It had been a long time since breakfast and it was trying to rain as well so when we found a pub serving cumberland sausages, mash and beans with onion gravy it was too hard to resist. The Shambles Tavern for dinner then even though it was only 4pm. A couple of pints of Rudgate dark and we were satiated and ready for a bit more footslogging. We continued our walk up to the Minster and spent an hour plus looking around but were too late for the last guided tour. There was a display as well to explain how they were repairing and cleaning the HUGE East Window which our bus guide had told us was the size of a tennis court. Of course, in a building this vast it looks small. When we came in we saw signs for Evensong tonight but unfortunately it was said rather than sung and the congregation was small so apart from the sound of the organ even the hymn sounded like St Paul's CofE Woonona at the Sunday 7am service.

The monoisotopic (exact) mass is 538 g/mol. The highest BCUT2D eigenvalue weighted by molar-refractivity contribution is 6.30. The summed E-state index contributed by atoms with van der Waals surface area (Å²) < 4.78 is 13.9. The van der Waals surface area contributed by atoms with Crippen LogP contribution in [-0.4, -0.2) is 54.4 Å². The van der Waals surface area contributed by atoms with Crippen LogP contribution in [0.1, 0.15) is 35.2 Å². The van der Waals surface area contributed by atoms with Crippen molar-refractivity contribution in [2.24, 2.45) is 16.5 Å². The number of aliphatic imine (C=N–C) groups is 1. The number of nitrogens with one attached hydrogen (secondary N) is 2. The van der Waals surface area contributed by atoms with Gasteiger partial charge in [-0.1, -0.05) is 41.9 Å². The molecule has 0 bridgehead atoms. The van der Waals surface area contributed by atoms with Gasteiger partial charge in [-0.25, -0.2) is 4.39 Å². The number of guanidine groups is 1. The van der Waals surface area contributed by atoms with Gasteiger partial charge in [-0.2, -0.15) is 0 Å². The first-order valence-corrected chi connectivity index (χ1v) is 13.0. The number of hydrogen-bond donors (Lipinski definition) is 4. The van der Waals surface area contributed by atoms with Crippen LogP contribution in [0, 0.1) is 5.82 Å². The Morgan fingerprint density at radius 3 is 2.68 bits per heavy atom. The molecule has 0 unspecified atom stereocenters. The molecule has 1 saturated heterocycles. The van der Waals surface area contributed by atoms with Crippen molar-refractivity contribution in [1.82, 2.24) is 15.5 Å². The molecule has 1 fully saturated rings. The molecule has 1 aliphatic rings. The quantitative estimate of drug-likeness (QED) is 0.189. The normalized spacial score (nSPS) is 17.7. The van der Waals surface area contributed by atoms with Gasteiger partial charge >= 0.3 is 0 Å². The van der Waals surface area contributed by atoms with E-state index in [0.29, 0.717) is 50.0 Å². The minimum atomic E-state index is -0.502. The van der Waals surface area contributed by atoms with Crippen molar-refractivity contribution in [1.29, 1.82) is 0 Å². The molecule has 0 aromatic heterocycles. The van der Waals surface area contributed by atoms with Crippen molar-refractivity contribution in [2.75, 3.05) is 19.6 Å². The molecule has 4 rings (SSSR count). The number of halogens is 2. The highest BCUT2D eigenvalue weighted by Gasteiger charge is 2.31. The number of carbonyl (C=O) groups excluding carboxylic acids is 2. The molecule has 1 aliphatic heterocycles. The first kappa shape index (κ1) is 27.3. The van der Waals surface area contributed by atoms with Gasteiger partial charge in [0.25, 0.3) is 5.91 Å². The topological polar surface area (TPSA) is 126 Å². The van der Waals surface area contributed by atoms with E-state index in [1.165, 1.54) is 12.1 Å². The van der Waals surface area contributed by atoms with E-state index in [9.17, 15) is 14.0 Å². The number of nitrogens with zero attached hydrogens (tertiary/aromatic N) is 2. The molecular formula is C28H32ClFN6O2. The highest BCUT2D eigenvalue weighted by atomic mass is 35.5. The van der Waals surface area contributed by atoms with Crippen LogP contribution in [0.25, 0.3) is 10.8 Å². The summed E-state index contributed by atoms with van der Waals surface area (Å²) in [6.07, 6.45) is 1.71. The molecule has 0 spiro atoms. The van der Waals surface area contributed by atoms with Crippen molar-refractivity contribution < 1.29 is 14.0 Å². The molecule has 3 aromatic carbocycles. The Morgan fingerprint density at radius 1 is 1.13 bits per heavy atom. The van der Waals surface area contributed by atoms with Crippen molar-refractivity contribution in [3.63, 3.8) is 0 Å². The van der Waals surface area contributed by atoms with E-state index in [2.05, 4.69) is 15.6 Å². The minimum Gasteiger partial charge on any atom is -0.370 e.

We had entered from the west doors and were ushered out the south doors so we turned right and came to the square in front of the west entrance where we stood and watched a chap busking the crowd with soap bubbles. The young kids were delighted but I think the busker was a little annoyed with the older kids who just kept bursting his bubble, so to speak, when he tried for 'bubble in bubble' structures. We left them to it and continued our walk to the riverside once more. We hoped to get one of the tour boats but we were tired and our timing meant a long wait so we wove our way back towards Micklegate and on to home.

We turned in early only to be woken with a phone call from home at 11:30pm here (8:30am there). Our Real Estate agent wanted me to send her some information she needed to use in a tribunal hearing. Of course she needed it immediately so I had to wake up enough to write a simple email and to fight with the patchy WiFi at the house. We could only hope to sleep as well as before for the next six hours.

 

 

 


Pictures

Our intimate little room in York
Micklegate Tower
The River Ouse
Clifford's Tower